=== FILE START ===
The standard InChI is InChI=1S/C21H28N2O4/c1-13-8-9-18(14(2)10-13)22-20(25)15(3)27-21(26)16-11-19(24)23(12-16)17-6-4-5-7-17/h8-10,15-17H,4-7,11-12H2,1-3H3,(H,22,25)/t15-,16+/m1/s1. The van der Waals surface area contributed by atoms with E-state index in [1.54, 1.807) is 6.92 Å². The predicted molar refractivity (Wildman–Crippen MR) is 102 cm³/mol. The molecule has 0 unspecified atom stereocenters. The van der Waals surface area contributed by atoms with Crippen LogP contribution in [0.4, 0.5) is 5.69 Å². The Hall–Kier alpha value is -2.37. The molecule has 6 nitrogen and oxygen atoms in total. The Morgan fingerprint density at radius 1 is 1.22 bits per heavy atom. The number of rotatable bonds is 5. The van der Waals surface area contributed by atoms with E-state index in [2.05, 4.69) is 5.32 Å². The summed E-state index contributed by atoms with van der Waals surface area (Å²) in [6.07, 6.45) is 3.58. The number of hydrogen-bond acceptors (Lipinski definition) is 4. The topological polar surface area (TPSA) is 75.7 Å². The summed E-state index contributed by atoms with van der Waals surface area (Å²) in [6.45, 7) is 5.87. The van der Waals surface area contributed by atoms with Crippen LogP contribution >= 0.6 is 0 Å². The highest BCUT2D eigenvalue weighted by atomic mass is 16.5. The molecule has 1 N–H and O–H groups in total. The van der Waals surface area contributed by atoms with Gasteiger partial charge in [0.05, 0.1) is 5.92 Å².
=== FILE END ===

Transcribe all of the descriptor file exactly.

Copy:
The standard InChI is InChI=1S/C21H28N2O4/c1-13-8-9-18(14(2)10-13)22-20(25)15(3)27-21(26)16-11-19(24)23(12-16)17-6-4-5-7-17/h8-10,15-17H,4-7,11-12H2,1-3H3,(H,22,25)/t15-,16+/m1/s1. The van der Waals surface area contributed by atoms with E-state index in [1.54, 1.807) is 6.92 Å². The predicted molar refractivity (Wildman–Crippen MR) is 102 cm³/mol. The molecule has 0 unspecified atom stereocenters. The van der Waals surface area contributed by atoms with Crippen LogP contribution in [0.4, 0.5) is 5.69 Å². The Hall–Kier alpha value is -2.37. The molecule has 6 nitrogen and oxygen atoms in total. The Morgan fingerprint density at radius 1 is 1.22 bits per heavy atom. The number of rotatable bonds is 5. The van der Waals surface area contributed by atoms with E-state index in [2.05, 4.69) is 5.32 Å². The summed E-state index contributed by atoms with van der Waals surface area (Å²) in [6.07, 6.45) is 3.58. The number of hydrogen-bond acceptors (Lipinski definition) is 4. The topological polar surface area (TPSA) is 75.7 Å². The summed E-state index contributed by atoms with van der Waals surface area (Å²) in [6.45, 7) is 5.87. The van der Waals surface area contributed by atoms with Crippen LogP contribution >= 0.6 is 0 Å². The highest BCUT2D eigenvalue weighted by atomic mass is 16.5. The molecule has 1 N–H and O–H groups in total. The van der Waals surface area contributed by atoms with Gasteiger partial charge in [0.05, 0.1) is 5.92 Å².